Supreme Court tackles thorny passport issue over Jerusalem

Menachem Binyamin Zivotofsky (l) and father Ari Z. Zivotofsky following oral arguments at Supreme Court.
Menachem Binyamin Zivotofsky (l) and father Ari Z. Zivotofsky following oral arguments at Supreme Court. McClatchy

A clearly divided Supreme Court on Monday stepped into the political minefield that is Jerusalem, in a case pitting Congress against presidents of both parties.

With Mideast tensions escalating, justices seemed split about whether Congress can compel the State Department to issue U.S. passports that identify Israel as the birth country for those born in Jerusalem. Israel and the Palestinians both claim the city, while the United States has long remained neutral.

“History,” Justice Elena Kagan observed, “suggests that everything is a big deal with respect to the status of Jerusalem.”

History also shows how political perspectives can shift markedly.

When Vice President Joe Biden was a senator and chairman of the Senate Foreign Relations Committee in 2002, his panel approved the Jerusalem passport measure. Now, Biden is part of the White House team that opposes the provision as an infringement on presidential power that could harm U.S. interests and further unsettle the Middle East.

“It forces the executive branch to engage in diplomatic communications that contradict our official recognition position, and undermine presidential credibility,” Solicitor General Donald B. Verrilli Jr., said of the measure.

The disputed law directs the State Department, at the request of parents or guardians, to list Israel as the place of birth instead of Jerusalem.

President George W. Bush issued a “signing statement” when the 2002 passport law went into effect, asserting that the Jerusalem provision “impermissibly interferes” with the president’s authority to manage foreign affairs. While President Barack Obama was still a senator, he explicitly criticized Bush’s use of signing statements to interpret, and sometimes limit, a new law.

Now, from his Oval Office vantage point, Obama sees value in signing statements like Bush’s on the passport law.

The long-running challenge to the presidents’ refusal to implement the passport provision was brought by the parents of Menachem Binyamin Zivotofsky, who turned 12 last month. His parents are U.S. citizens, who were living in Jerusalem when Menachem was born.

The Zivotofsky family first sued in 2003 after the State Department refused to list Israel as the place of Menachem’s birth. The department’s refusal was consistent with a U.S. position held since 1948 that the country does not recognize Jerusalem as formally belonging to either Israel or Palestine.

The court’s eventual ruling could stretch well beyond Menachem, a yarmulke-wearing, dark-haired boy who was present for the arguments Monday. All told, an estimated 50,000 U.S. passports have been issued listing Jerusalem as the place of birth. If the Obama administration loses, the holders of these passports could request the place of birth be specified as Israel.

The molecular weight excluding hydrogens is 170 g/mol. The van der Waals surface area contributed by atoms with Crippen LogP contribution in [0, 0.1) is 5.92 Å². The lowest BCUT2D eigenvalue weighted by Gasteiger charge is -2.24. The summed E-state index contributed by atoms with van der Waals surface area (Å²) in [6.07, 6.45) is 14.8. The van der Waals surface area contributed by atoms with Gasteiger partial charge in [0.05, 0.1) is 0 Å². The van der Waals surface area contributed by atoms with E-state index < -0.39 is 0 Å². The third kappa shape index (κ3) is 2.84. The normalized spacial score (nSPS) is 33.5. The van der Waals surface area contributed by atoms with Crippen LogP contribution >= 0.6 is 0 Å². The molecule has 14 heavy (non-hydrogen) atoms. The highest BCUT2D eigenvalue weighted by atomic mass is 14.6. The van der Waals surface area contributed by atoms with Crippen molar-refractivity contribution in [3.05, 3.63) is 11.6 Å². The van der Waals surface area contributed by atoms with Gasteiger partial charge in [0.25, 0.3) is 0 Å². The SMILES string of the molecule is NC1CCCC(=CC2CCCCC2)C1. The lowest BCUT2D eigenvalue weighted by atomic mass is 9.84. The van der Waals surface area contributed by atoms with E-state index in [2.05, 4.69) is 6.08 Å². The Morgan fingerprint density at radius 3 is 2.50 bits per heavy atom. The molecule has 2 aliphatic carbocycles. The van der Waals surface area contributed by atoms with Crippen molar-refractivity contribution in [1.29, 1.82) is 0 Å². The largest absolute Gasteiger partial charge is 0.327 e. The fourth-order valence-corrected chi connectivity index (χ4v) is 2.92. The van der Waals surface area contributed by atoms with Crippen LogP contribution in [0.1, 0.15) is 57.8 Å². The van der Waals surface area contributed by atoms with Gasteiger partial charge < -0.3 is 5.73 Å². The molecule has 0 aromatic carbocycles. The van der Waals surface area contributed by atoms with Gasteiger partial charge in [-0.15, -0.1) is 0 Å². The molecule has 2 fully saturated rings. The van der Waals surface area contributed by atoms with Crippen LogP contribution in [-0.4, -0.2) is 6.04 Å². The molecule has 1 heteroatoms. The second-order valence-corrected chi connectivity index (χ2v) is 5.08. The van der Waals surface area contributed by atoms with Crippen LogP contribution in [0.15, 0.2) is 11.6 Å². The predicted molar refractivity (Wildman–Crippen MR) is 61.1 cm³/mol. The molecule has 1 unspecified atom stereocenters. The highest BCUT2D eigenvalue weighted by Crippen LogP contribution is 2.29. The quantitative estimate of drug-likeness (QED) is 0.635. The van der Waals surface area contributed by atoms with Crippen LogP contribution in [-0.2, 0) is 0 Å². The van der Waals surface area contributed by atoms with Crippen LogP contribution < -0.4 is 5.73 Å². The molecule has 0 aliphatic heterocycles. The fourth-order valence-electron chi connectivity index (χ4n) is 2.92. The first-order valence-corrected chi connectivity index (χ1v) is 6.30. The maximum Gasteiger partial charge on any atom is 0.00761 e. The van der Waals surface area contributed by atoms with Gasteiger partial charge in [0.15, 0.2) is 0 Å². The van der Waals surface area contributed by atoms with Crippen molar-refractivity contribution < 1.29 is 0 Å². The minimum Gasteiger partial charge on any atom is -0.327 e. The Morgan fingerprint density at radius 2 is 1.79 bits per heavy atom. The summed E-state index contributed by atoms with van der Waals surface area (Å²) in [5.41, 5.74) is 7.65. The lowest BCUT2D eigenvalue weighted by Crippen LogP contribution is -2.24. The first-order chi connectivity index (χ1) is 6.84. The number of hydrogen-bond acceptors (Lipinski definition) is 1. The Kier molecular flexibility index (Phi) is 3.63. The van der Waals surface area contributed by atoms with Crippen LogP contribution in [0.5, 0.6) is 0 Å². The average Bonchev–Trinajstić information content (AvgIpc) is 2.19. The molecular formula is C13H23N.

“How an American is identified on his or her passport, including the place of birth designation, does not amount to formal recognition by the United States of that designated location’s sovereign status,” the Zivotofskys’ attorney, Alyza D. Lewin, told the justices.

Kagan and fellow Justices Sonia Sotomayor and Stephen Breyer sounded most sympathetic to the Obama administration’s plea for deference to the State Department’s expertise.

“I’m a judge, I’m not a foreign affairs expert,” Breyer said. “They are foreign affairs experts in the State Department. . . . How can I say that they, who are in charge of foreign affairs, are wrong?”

But conservatives, including Justice Antonin Scalia and Chief Justice John Roberts Jr., both former executive branch employees who often support robust presidential powers, nonetheless suggested Monday that Congress might enjoy the upper hand on this one.

“That the State Department doesn’t like the fact that it makes the Palestinians angry is irrelevant,” Scalia said, dismissing at another point “the State Department’s desire to make nice with the Palestinians.”

Justice Anthony Kennedy, in his familiar role as potential swing vote, suggested both that “the government’s policy should be given deference” and that the State Department could offset the place-of-birth listing with a reaffirmation of U.S. neutrality concerning Jerusalem’s status.

Politicians from both parties have urged the court to give a green light to the passport provision. Texas Attorney General, and current gubernatorial candidate, Greg Abbott, filed a brief in support of the Zivotofsky family, as did dozens of conservative Republicans and liberal Democrats from the House of Representatives.

Justice Clarence Thomas, as is his custom, was the only one of the nine justices not to speak or ask questions during the oral argument. A court decision is expected by the end of June.